Now Colonel #3 was even trickier. Whatever you told him to do, he’d want to do the exact opposite. So every time the General wanted something done, he’d have to say something like “Well Colonel #3, there’s simply no way that we could attack that Confederate flank tomorrow morning and take that position – it simply can’t be done.”
On cue, Colonel #3 would say “General, my Regiment will be standing atop that hill by dawn!”
Where I see this applying most often is with the idea of goal setting. Some people LOVE goals. They love setting them and achieving them, and that’s terrific. If this gets you in the gym, working hard, eating clean, then keep doing it.
I’ve helped plenty of athletes set goals and laid out plans to achieve them. It works for a lot of people.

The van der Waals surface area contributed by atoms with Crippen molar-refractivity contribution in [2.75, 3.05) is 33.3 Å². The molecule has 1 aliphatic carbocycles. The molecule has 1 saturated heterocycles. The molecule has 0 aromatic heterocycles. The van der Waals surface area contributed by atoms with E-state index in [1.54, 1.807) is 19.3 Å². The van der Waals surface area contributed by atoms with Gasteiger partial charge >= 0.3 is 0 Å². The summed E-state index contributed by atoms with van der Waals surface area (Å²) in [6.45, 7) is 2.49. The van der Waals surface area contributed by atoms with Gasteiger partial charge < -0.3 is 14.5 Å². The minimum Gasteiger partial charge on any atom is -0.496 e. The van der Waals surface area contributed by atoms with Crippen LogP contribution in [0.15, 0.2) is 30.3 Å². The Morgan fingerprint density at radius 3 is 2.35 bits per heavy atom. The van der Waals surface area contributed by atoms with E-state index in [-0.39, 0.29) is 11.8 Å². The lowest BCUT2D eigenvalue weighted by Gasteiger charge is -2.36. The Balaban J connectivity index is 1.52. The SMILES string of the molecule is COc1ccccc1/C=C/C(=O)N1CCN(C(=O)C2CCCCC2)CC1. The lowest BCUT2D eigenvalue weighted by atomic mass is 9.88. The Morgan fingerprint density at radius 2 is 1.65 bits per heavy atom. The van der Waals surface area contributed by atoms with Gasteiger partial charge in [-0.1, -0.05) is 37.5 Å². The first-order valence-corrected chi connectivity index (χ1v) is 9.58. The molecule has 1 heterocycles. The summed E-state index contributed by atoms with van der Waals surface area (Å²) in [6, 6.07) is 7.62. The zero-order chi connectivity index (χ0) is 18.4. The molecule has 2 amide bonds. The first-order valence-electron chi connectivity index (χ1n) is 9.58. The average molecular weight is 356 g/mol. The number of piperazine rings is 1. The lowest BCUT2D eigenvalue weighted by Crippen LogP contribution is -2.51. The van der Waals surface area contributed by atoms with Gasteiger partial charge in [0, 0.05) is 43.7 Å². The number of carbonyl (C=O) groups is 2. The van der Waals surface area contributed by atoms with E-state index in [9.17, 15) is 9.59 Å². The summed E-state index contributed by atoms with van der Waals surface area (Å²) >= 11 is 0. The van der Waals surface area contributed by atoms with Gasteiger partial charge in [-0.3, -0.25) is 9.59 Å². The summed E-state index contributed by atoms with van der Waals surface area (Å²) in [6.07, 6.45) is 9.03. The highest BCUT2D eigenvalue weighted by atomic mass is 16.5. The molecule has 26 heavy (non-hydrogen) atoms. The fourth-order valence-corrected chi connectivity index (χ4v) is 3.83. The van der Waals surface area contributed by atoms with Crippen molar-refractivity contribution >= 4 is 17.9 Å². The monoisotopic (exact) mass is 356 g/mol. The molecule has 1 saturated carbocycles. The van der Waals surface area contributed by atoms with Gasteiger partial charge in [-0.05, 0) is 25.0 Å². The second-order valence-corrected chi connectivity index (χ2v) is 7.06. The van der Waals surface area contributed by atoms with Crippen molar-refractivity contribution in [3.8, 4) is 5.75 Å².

But for me, I can’t stand setting goals. This just doesn’t work for me. This could be nurture more than nature, as I grew up playing baseball and it’s really really hard to set goals in baseball. It’s such a mental game that if you get crazy on the details and say “I want to hit .300 this year” – the second you dip below .300 you spend all your time trying to figure out why instead of just focusing on doing your best and taking it one at bat at a time.
So for my Crossfit training, I just take things one day at a time, show up as often as I can, and work hard. Goals can make some people neurotic, they do that to me. I just want to come in, have fun, and try to get a little better.
This may not be the right way, but like the analogy above, I don’t know if there is one right way.
What do you think? Do you do better setting goals or just showing up? -Brian PCF